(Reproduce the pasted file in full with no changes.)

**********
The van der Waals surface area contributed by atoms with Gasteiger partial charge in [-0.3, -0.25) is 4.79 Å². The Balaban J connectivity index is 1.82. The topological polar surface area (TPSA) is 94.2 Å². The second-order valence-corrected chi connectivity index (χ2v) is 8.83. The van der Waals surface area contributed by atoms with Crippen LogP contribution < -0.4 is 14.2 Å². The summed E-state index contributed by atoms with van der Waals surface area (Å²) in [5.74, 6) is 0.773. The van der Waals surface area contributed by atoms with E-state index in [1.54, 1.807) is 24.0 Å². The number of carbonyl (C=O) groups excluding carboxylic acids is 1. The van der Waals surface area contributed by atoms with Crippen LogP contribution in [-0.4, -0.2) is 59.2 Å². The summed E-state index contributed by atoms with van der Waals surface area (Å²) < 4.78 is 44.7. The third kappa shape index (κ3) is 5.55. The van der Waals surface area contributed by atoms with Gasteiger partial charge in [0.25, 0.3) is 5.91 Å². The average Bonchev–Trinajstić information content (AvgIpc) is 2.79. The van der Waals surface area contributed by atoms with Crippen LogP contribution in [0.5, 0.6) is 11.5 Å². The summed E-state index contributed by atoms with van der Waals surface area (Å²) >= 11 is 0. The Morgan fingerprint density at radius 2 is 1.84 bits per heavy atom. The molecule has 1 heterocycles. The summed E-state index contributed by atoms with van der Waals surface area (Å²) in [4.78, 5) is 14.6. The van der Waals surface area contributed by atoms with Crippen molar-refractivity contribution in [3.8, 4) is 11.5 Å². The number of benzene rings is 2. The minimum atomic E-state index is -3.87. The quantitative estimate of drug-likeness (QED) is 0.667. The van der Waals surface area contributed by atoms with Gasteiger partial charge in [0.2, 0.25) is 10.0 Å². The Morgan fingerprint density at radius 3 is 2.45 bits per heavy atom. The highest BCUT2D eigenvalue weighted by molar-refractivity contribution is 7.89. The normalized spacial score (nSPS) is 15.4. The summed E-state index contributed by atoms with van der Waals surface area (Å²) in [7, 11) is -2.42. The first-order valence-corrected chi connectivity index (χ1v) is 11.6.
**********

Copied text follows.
The van der Waals surface area contributed by atoms with Gasteiger partial charge in [-0.3, -0.25) is 4.79 Å². The Balaban J connectivity index is 1.82. The topological polar surface area (TPSA) is 94.2 Å². The second-order valence-corrected chi connectivity index (χ2v) is 8.83. The van der Waals surface area contributed by atoms with Crippen LogP contribution < -0.4 is 14.2 Å². The summed E-state index contributed by atoms with van der Waals surface area (Å²) in [5.74, 6) is 0.773. The van der Waals surface area contributed by atoms with E-state index in [1.54, 1.807) is 24.0 Å². The number of carbonyl (C=O) groups excluding carboxylic acids is 1. The van der Waals surface area contributed by atoms with Crippen LogP contribution in [-0.4, -0.2) is 59.2 Å². The summed E-state index contributed by atoms with van der Waals surface area (Å²) < 4.78 is 44.7. The third kappa shape index (κ3) is 5.55. The van der Waals surface area contributed by atoms with Gasteiger partial charge in [0.25, 0.3) is 5.91 Å². The average Bonchev–Trinajstić information content (AvgIpc) is 2.79. The van der Waals surface area contributed by atoms with Crippen LogP contribution in [0.5, 0.6) is 11.5 Å². The summed E-state index contributed by atoms with van der Waals surface area (Å²) >= 11 is 0. The Morgan fingerprint density at radius 2 is 1.84 bits per heavy atom. The molecule has 1 heterocycles. The summed E-state index contributed by atoms with van der Waals surface area (Å²) in [4.78, 5) is 14.6. The van der Waals surface area contributed by atoms with Crippen molar-refractivity contribution in [3.8, 4) is 11.5 Å². The number of benzene rings is 2. The minimum atomic E-state index is -3.87. The quantitative estimate of drug-likeness (QED) is 0.667. The van der Waals surface area contributed by atoms with Gasteiger partial charge in [0.2, 0.25) is 10.0 Å². The Morgan fingerprint density at radius 3 is 2.45 bits per heavy atom. The highest BCUT2D eigenvalue weighted by molar-refractivity contribution is 7.89. The normalized spacial score (nSPS) is 15.4. The summed E-state index contributed by atoms with van der Waals surface area (Å²) in [7, 11) is -2.42. The first-order valence-corrected chi connectivity index (χ1v) is 11.6.